Metabolic syndrome is a cluster of risk factors that include midsection obesity, meaning belly fat; hypertension; and adverse glucose and insulin metabolism. It is linked to increased risk of cardiovascular disease and diabetes.
Peter M. Magyari, from the University of North Florida, and colleagues analysed data from the 1999-2004 National Health and Nutrition Examination Survey, an ongoing, nationally representative study of health risk factors.
Respondents were simply asked whether they lifted weights. The responses were analysed for association with metabolic syndrome. Of the 5,618 adults who had fasting blood samples for analysis, 8.8 per cent said that they did lift weights. Lifting was about twice as common for men as women: 11.2 vs. 6.3 per cent. It was also more common among younger people—lifting weights became less frequent for people aged 50 years and older.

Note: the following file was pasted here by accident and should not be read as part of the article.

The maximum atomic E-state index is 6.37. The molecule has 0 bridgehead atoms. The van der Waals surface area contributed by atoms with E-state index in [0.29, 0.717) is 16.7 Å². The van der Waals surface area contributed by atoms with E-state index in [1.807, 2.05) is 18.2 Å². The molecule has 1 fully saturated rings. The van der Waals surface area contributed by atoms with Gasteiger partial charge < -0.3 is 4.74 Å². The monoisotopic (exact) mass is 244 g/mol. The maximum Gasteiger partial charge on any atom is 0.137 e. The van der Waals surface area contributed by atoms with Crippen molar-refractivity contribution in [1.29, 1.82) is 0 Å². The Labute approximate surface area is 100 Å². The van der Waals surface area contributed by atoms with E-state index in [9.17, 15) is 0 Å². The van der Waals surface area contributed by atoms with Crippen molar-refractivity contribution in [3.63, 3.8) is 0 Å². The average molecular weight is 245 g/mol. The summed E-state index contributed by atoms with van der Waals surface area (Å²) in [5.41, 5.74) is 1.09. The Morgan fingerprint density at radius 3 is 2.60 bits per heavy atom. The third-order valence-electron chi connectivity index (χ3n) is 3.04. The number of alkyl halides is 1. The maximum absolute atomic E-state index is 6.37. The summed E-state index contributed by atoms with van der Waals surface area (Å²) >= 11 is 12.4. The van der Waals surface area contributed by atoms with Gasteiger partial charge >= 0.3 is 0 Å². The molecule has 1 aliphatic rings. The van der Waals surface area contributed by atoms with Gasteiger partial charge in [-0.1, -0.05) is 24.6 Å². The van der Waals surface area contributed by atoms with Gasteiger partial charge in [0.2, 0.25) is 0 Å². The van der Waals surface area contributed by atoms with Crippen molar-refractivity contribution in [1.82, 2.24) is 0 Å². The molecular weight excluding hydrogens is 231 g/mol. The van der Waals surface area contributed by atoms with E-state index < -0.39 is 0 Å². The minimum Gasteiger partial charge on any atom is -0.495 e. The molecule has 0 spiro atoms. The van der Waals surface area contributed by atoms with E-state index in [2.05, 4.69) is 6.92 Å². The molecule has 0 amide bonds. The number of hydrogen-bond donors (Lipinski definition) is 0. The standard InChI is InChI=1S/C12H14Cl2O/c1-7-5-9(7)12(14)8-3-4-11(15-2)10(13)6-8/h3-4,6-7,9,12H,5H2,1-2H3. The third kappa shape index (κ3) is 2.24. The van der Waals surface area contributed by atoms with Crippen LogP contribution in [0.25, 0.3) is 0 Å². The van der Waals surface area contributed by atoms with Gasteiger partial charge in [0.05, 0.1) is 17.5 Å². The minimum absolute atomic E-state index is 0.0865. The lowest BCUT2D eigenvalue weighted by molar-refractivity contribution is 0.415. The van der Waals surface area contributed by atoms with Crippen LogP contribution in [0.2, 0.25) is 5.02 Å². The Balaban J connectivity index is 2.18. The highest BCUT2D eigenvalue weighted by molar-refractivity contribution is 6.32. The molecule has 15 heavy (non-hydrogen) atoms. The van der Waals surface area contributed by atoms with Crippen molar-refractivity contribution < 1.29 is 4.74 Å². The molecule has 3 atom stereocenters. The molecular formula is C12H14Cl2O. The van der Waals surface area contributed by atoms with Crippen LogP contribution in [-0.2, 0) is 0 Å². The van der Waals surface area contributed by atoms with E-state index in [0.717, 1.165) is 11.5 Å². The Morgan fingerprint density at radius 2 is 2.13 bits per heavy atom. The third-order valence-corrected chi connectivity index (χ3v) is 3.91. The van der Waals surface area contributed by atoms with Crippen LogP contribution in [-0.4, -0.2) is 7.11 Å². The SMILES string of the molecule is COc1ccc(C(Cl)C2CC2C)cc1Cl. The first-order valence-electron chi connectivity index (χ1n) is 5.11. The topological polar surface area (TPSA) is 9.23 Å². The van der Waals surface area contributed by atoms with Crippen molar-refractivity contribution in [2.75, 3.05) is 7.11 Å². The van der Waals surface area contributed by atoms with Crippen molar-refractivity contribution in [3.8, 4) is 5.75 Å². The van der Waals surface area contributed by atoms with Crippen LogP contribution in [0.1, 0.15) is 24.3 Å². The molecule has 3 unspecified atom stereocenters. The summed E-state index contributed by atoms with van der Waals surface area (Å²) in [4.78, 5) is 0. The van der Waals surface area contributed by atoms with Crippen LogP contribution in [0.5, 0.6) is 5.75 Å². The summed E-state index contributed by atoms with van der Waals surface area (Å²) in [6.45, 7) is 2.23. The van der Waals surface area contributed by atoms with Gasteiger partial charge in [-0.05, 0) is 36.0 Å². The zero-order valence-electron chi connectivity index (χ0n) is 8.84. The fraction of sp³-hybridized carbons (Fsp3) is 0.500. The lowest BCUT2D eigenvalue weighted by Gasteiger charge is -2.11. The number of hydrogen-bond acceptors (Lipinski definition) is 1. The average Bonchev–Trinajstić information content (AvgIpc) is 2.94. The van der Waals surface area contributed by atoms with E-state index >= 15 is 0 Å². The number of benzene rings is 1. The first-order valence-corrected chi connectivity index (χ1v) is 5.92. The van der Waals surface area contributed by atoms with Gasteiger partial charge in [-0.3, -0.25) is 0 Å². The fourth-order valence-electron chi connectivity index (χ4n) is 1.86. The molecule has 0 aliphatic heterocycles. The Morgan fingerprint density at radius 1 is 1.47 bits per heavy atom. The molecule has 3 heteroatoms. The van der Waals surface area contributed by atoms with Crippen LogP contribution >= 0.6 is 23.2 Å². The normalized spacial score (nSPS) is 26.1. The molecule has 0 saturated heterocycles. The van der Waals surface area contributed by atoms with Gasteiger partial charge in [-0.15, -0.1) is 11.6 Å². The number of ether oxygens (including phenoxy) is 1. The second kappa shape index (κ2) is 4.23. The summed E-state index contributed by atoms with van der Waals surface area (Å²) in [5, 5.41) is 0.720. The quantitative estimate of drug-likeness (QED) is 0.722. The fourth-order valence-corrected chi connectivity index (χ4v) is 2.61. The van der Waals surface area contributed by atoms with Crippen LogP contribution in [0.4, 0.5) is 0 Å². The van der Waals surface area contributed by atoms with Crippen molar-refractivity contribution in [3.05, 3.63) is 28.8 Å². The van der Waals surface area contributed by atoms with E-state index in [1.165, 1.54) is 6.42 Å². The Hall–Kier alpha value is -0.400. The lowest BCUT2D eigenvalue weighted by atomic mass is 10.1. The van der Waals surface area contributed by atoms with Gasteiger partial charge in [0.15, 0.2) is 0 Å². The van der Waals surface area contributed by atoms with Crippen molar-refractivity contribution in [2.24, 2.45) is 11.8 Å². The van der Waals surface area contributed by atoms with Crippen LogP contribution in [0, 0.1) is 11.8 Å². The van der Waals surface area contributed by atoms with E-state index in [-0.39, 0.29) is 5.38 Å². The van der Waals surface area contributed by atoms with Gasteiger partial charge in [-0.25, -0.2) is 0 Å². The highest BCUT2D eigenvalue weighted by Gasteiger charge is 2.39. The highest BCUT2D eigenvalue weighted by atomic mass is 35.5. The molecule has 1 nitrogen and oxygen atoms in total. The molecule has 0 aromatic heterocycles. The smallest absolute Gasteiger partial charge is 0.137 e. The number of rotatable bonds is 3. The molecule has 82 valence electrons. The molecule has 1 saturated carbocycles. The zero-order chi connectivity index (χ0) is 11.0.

The investigators observed that metabolic syndrome was far less prevalent among those who reported lifting weights than those who did not: 24.6 per cent vs. 37.3 per cent. The authors conclusion is the “[strong encouragement of] the activity of [lifting weights] among adults of all ages to promote metabolic health.”
— Dr. Bob Goldman
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